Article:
Who did the actors first thank in their acceptance speeches at last month’s Oscars?” asks an excited Datta Dave. And, then, without pausing, he goes on to answer, “Their scriptwriters.”

The Claremont Mckenna College, California alumnus and former business manager of Shekhar Kapur is a man on a mission. “I would like to see writers get their due,” he says. His vehicle: Mumbai and Los Angeles-based Tulsea Pictures, a talent management company for screenwriters, a group of people long neglected by Bollywood.

In the past, Tulsea has handled clients such as Anjum Rajabali (who has written Ghulam, Pukar, Raajneeti and Satyagraha),  Atul Sabharwal (Darna Mana Hain, My Wife’s Murder), Vikramaditya Motwane (Dev D, Udaan, Lootera) and Akshat Verma (Delhi Belly, The Ode).

Dave and his partner, Chaitanya Hegde, who has a background in advertising and has also been an executive producer to Rakeysh Omprakash Mehra (Rang De Basanti, Delhi-6, Bhaag Milkha Bhaag), rue the fact that most Hindi film producers cannot see beyond Mumbai when it comes to original writing. “There are great writers in talent pools such as Chandigarh, Bangalore and Jamshedpur. It’s just that they do not know how to scale the high walls of big production houses. That’s where we come in,” says Dave, who produced Sulemani Keeda last year, a comedy about, interestingly, two struggling writers trying to peddle their screenplay.

“We are always on the lookout for emerging and young talent,” he adds and goes on to give the example of Sagar Haveli (Gandhi of the Month, now in post-production), a former agriculturalist from Pune, whom Tulsea now represents. Then, there are brothers Satyanshu and Devanshu Singh from Munger, Bihar,who, apart from being screenwriters, are also poets and teachers, and aspire to direct their first feature soon.

Other than negotiating the best deals for writers, Tulsea also provides them legal support in their contracts with big production houses, thanks to the firm’s tie-up with one of the biggest law firms in Mumbai. Handling about a dozen clients at the moment in Bollywood, Dave and Hegde have ventured into the TV space with a unique deal — Tulsea recently mediated the tie-up of Colosceum Media and Ormax Media. Colosceum has produced shows such as Splitsvilla, Roadies and MasterChef India, and Ormax uses consumer research techniques before conceptualising TV scripts for general entertainment channels (GECs).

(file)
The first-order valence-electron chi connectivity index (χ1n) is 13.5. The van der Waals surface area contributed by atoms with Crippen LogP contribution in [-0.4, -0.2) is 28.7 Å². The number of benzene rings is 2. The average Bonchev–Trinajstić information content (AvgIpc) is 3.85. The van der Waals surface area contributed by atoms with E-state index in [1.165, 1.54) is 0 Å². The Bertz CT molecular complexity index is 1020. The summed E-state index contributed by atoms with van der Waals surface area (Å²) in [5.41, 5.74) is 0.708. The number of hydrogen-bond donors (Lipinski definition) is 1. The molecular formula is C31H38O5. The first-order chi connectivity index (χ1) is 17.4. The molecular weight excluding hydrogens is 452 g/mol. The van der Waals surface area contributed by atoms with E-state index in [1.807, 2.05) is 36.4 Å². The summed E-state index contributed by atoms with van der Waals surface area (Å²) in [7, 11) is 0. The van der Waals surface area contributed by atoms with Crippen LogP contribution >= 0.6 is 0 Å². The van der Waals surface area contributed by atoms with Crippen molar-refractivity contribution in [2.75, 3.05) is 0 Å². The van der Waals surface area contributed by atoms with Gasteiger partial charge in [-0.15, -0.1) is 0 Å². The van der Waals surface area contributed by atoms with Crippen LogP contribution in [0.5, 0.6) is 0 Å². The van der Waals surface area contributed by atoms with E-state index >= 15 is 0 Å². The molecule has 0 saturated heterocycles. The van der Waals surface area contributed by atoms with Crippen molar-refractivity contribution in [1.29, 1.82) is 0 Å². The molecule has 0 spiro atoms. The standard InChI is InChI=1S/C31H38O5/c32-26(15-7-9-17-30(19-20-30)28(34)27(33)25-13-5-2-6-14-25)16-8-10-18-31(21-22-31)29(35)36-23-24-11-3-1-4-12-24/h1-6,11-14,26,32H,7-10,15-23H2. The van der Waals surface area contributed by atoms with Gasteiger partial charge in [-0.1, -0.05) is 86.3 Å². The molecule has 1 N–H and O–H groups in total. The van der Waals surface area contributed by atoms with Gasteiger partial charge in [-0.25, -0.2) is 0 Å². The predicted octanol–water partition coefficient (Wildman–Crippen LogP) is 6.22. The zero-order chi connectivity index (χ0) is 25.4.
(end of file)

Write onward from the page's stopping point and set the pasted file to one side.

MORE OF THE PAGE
It is this type of creative dealmaking that makes the Tulsea duo stand out. UK-based production house Beautiful Bay Entertainment (BBE) is teaming with Tulsea Pictures on a script development programme, to be helmed by Vikramaditya Motwane. Every six months, Dave’s firm also organises the Tulsea Writers Day at big production houses in Mumbai, where studio honchos are introduced to fresh writing talent. “We are always thinking up different ways to add value to the work of our clients,” says Dave.

Tulsea is now venturing beyond Bollywood. The firm has represented Amit Kumar (Monsoon Shootout), Kanu Behl (Titli) and Sonia Bahl, a Los Angeles-based writer, in their international forays. Dave and Hegde are also looking at other avenues to cut smart deals for their writer clients; talks are on with ad firms and web companies. It seems that the duo has its future role scripted out.